Table 4: Outline demand scenarios


Demand scenario description


GDP growth continues at or near projected rates, but demand management strategies are not as successful as hoped and energy efficiency does not increase much. Electricity demand rises strongly, faster than anticipated in regional forecasts.


GDP growth is close to forecast levels, demand management strategies are successful, and electricity demand grows in line with forecasts, below the GDP growth rate.


GDP growth slows below forecast rates, demand management and energy efficient initiatives are successful, and electricity demand eases, with slower growth rates in electricity use.

Combined scenarios

Four combined outcome scenarios were developed from the outline supply and demand scenarios (Table 5 and Table 6). Each scenario was reviewed and discussed, and initial assessments were made of the potential maximum exposure for the seller, using the severity rating scale from the seller’s ERM process. The chance of each scenario arising with that level of consequence was also derived from the seller’s ERM process. (The numbers in the matrix in Table 6 refer to the outcome scenarios described in Table 5. The consequence and likelihood ratings in Table 5 are simplifications of those generated by the ERM process.)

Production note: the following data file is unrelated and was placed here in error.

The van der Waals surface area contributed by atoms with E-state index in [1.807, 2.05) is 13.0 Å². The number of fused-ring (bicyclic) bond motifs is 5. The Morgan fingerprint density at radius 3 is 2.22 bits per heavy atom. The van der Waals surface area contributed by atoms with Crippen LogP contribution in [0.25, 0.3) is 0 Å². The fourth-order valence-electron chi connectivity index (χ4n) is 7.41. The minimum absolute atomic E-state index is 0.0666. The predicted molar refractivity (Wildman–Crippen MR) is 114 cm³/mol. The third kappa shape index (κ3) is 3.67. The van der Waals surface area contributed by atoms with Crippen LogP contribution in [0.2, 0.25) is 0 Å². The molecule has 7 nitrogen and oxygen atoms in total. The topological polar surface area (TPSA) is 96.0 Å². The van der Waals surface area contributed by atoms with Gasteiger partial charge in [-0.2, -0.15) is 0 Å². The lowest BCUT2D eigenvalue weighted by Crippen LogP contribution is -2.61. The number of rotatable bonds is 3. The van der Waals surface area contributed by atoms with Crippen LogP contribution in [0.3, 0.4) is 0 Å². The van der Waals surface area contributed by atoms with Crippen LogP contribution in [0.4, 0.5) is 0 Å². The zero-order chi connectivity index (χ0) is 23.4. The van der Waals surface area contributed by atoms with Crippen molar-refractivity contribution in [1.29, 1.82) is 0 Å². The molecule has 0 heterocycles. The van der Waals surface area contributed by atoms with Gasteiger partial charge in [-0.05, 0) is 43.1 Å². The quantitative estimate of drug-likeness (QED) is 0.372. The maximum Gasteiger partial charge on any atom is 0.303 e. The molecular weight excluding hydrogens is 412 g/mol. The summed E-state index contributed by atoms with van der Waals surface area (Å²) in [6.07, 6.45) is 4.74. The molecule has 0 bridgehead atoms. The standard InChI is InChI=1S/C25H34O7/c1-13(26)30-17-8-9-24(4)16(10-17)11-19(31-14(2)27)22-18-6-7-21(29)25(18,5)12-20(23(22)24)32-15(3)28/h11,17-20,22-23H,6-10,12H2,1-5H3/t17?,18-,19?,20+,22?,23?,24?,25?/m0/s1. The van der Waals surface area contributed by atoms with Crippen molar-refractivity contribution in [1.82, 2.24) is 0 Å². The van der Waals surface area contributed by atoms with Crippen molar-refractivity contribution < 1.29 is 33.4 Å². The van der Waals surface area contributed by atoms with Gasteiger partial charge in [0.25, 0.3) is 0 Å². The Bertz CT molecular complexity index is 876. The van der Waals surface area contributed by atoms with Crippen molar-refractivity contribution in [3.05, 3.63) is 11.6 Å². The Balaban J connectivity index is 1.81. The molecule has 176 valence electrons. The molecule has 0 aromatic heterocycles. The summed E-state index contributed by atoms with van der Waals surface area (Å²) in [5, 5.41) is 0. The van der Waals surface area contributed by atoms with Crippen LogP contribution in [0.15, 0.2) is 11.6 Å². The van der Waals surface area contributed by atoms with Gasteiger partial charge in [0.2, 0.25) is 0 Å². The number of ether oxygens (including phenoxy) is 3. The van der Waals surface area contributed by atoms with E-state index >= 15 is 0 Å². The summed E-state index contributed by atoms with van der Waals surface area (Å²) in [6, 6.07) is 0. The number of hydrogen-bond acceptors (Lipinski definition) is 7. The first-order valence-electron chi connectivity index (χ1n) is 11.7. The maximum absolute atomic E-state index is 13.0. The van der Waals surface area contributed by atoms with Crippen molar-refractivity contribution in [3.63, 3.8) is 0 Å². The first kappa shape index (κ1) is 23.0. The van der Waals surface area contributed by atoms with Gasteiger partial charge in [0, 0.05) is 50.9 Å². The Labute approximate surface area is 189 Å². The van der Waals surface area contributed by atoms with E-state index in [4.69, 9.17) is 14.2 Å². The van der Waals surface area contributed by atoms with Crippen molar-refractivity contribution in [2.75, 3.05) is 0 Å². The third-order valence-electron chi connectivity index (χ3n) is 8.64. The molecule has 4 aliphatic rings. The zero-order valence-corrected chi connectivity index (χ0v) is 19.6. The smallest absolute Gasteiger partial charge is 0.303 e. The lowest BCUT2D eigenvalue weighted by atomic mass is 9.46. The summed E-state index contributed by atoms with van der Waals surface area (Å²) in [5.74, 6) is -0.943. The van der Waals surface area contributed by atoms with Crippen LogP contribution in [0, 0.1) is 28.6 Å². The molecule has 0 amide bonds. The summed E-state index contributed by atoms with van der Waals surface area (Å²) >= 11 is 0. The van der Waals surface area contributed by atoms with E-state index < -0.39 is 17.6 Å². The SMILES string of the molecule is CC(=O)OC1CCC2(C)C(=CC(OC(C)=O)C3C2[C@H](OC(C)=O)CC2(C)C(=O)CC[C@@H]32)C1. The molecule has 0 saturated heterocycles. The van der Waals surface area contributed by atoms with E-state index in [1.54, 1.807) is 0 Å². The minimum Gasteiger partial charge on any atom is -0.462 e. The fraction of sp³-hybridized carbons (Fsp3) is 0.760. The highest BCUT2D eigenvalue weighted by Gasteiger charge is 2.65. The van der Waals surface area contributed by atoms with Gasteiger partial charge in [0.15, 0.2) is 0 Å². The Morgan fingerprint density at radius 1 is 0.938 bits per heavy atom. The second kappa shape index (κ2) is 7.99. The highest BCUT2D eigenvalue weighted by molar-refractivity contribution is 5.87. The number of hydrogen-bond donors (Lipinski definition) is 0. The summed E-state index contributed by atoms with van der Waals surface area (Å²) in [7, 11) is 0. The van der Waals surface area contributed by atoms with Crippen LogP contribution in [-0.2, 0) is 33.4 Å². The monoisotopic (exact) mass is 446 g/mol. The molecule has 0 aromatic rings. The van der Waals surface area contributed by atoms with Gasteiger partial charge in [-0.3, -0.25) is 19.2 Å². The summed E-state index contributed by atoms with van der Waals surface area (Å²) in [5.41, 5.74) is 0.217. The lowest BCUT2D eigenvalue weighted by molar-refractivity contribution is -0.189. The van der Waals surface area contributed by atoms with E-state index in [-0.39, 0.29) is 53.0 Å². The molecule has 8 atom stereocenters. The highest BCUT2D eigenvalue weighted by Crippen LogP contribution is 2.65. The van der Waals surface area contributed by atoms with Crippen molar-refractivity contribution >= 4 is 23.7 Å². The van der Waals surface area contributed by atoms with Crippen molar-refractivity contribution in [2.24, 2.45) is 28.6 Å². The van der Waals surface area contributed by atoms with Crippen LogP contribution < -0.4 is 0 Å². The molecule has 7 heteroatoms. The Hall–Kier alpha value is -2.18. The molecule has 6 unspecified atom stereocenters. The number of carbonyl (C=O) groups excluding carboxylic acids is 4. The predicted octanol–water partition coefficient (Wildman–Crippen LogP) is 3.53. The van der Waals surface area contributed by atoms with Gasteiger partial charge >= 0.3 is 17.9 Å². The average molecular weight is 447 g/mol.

Table 5: Combined scenario descriptions



Consequences for the seller




Electricity demand exceeds supply by a significant amount. The generators using our gas meet or exceed their despatch expectations.

There are few worries for the seller. It is likely that the upward flex allowed in the contract would be exercised, with associated benefits.

Medium advantage or benefit



Electricity supply and demand are more-or-less in balance. There is competitive pressure on generators using our gas, but they are able to meet or achieve close to their despatch expectations.

No contractual problems are likely, but there may be operational problems if downward flex is required. It may be possible to divert unwanted gas elsewhere, either by the buyer or us. After the use of all flex capacity, LNG could be diverted to other terminals.

Low disadvantage or detriment



Electricity supply exceeds demand, creating competitive pressure on the generators using our gas. There is pressure on mid-load supply.

Assume downward flex is used, and LNG could be diverted to other terminals. In the worst case the seller loses cargoes (which are sold at distressed rates), for several years.